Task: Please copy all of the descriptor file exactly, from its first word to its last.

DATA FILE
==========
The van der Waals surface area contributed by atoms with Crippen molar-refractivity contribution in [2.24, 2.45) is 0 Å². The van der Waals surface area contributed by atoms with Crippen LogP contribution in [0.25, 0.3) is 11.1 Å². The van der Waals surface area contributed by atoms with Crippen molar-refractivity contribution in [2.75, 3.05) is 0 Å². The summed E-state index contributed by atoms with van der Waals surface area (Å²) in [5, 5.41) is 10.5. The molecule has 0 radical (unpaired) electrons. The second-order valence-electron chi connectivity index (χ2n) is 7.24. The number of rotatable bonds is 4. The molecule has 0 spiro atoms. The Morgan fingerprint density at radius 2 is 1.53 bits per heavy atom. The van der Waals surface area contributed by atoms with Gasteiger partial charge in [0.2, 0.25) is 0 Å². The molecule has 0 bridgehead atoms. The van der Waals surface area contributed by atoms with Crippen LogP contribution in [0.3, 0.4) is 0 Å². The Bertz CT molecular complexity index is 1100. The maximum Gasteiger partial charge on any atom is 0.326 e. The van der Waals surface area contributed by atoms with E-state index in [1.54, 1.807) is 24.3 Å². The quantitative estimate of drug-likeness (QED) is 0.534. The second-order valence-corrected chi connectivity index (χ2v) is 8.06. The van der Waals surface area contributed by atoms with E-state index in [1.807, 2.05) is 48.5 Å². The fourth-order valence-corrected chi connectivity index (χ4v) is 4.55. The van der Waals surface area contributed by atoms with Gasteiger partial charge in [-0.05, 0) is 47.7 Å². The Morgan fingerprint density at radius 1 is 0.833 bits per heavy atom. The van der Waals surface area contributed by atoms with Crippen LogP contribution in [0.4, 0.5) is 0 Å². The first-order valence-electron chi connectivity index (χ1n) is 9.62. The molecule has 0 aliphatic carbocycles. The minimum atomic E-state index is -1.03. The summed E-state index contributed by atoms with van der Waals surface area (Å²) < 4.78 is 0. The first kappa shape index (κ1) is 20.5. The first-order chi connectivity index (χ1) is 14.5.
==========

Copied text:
The van der Waals surface area contributed by atoms with Crippen molar-refractivity contribution in [2.24, 2.45) is 0 Å². The van der Waals surface area contributed by atoms with Crippen LogP contribution in [0.25, 0.3) is 11.1 Å². The van der Waals surface area contributed by atoms with Crippen molar-refractivity contribution in [2.75, 3.05) is 0 Å². The summed E-state index contributed by atoms with van der Waals surface area (Å²) in [5, 5.41) is 10.5. The molecule has 0 radical (unpaired) electrons. The second-order valence-electron chi connectivity index (χ2n) is 7.24. The number of rotatable bonds is 4. The molecule has 0 spiro atoms. The Morgan fingerprint density at radius 2 is 1.53 bits per heavy atom. The van der Waals surface area contributed by atoms with Gasteiger partial charge in [0.2, 0.25) is 0 Å². The molecule has 0 bridgehead atoms. The van der Waals surface area contributed by atoms with Crippen LogP contribution in [0.3, 0.4) is 0 Å². The Bertz CT molecular complexity index is 1100. The maximum Gasteiger partial charge on any atom is 0.326 e. The van der Waals surface area contributed by atoms with E-state index in [1.54, 1.807) is 24.3 Å². The quantitative estimate of drug-likeness (QED) is 0.534. The second-order valence-corrected chi connectivity index (χ2v) is 8.06. The van der Waals surface area contributed by atoms with E-state index in [1.807, 2.05) is 48.5 Å². The fourth-order valence-corrected chi connectivity index (χ4v) is 4.55. The van der Waals surface area contributed by atoms with Gasteiger partial charge in [-0.05, 0) is 47.7 Å². The Morgan fingerprint density at radius 1 is 0.833 bits per heavy atom. The van der Waals surface area contributed by atoms with Crippen LogP contribution in [0.4, 0.5) is 0 Å². The first-order valence-electron chi connectivity index (χ1n) is 9.62. The molecule has 0 aliphatic carbocycles. The minimum atomic E-state index is -1.03. The summed E-state index contributed by atoms with van der Waals surface area (Å²) < 4.78 is 0. The first kappa shape index (κ1) is 20.5. The first-order chi connectivity index (χ1) is 14.5.